Working Together To Stay Healthy This Winter blog feature image

Working Together To Stay Healthy This Winter

Ensuring your family stays healthy throughout the 2024 winter season is more difficult than it sounds. Winter is usually the flu season for everyone, but especially for our young children. The added complexity is that when your child becomes sick, they often spread it to family members at home, and infections are common in young children and often lead to illness for many reasons, including:

  • When your child is at home, your child is reasonably well protected from infectious diseases because they do not come into close physical contact with as many people as they do when they attend early childhood services.
  • Your child may be too young to be fully vaccinated against many of the common infections and illnesses they become exposed to.
  • Your child is entering an early childhood service at a time when their immune systems is still developing, and
  • When in care, young children will often put objects in their mouths that others touch, and the older children may not always cover their coughs or sneezes, meaning that diseases can quickly spread in a variety of ways.
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Let’s talk about the chain of infection.  The chain of infection refers to the way in which germs spread. All the steps in the chain need to occur for germs to spread from one person to another. The three steps in the chain of infection include:

1) The germ has a source.

  • Germs spread in a number of ways, including through the air in droplets, through direct contact with skin, and through contact with other body secretions.

2) The germ spreads from the source.

  • Some germs can spread directly from person to person; others can spread from the infected person to the environment. Many germs can survive on hands, and on objects such as toys, door handles and bench tops.

3) The germ infects another person.

  • The way in which a germ spreads is known as its mode of transmission. The way that children interact with each other and with adults in education and care services means that diseases can quickly spread in a variety of ways. The modes of transmission that are most likely to occur in early childhood services through.
  • Coughing or sneezing (droplet transmission) When an infected person sneezes or coughs, tiny droplets are spread into the air and onto surrounding surfaces.
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      The best news is that your Mother Duck service educators and support staff are dedicated to breaking the chain and preventing and controlling the spread of infections.

      So, what is the magical solution? Well, there isn’t one unfortunately. However, to protect your family from getting sick, it’s important that you keep your child healthy and take precautionary methods at home.

      • Instil good hand hygiene
        • According to the World Health Organisation (WHO), handwashing should be done for at least the length of time it takes to sing the “Happy Birthday” song twice.
      • Maintain a healthy diet
        • Maintaining a healthy diet is vital. Ensuring your child receives their recommended amount of healthy foods will enable your child to maintain their immune system and fight off the flu and other viruses.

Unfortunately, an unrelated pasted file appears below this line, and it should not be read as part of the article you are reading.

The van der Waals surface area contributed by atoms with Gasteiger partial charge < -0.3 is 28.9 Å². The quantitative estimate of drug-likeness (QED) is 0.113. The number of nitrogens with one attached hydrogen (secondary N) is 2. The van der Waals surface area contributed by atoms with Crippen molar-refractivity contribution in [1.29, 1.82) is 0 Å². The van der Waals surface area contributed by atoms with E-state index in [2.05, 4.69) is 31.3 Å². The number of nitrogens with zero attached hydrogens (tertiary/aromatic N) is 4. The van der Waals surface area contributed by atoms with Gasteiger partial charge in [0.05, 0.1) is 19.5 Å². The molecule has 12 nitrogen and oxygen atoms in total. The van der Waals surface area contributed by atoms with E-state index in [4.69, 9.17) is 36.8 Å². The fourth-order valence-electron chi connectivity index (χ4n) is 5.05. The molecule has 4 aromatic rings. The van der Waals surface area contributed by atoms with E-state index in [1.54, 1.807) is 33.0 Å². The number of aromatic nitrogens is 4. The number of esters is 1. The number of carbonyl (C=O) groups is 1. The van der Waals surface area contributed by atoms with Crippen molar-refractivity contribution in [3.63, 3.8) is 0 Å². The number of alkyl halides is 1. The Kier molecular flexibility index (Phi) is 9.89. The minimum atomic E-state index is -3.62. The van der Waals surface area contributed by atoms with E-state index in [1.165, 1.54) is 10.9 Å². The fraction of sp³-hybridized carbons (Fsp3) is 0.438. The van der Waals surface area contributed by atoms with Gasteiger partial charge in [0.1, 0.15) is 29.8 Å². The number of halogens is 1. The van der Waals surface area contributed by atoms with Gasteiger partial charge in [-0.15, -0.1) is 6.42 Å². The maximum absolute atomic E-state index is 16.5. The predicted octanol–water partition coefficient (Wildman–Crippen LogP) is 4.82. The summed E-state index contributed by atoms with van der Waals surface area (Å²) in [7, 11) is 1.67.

• Ensure your child dresses warmly according to the weather
        • It is essential that your child stays warm and dry during an Aussie winter. It is also important that your child stays warm in order to control the rate that heat flows into and out of his or her body. Additionally, if the body gets chilled it becomes weaker and more susceptible to viruses.
      • Keep your child hydrated
        • Keeping your child hydrated during winter can be difficult during winter. However, it’s important as it helps regulate their body temperature and is essential to the proper function of cells, tissues and organs.
      • Most importantly, take a moment to look after yourself
        • Your health matters, and as the family, guardian and/or carer of your child, you need to be at your best to support your child’s health and wellbeing.

      Check out this University Of Queensland Helping Your Child Stay Healthy This Winter Tips and Tricks for more ideas.

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      From a Mother Duck perspective, your child’s health and wellbeing at our service is one of our highest priorities all year round, with consistent health practices and wellbeing risk minimisation strategies being implemented daily. To prevent and break the chain of infection and stop the spread of disease at our services we as a collective focus on:

      • Assisting all children to use effective hand hygiene practices
      • Encourage children to use correct cough and sneeze etiquette
      • Our educators prioritising the completion of effective environmental cleaning monthly, weekly and quite often multiple times daily
      • Excluding ill children, educators and other staff
      • Appropriate use of gloves
      • Supporting the immunisation of all children, and
      • Following recommended health and hygiene strategies to prevent illness and infectious diseases as directed by the Staying Healthy: Preventing infectious diseases in early childhood education and care services publication 

      Together we can fight illness this winter by breaking the chain of infection. Please be assured our teams of Mother Duck educators are committed to ensuring that your little one is kept healthy and secure during their time at Mother Duck. We understand the importance of implementing good health and hygiene practices into our daily routines and rituals with children and do our best to educate your children in ways to minimise sickness this winter.

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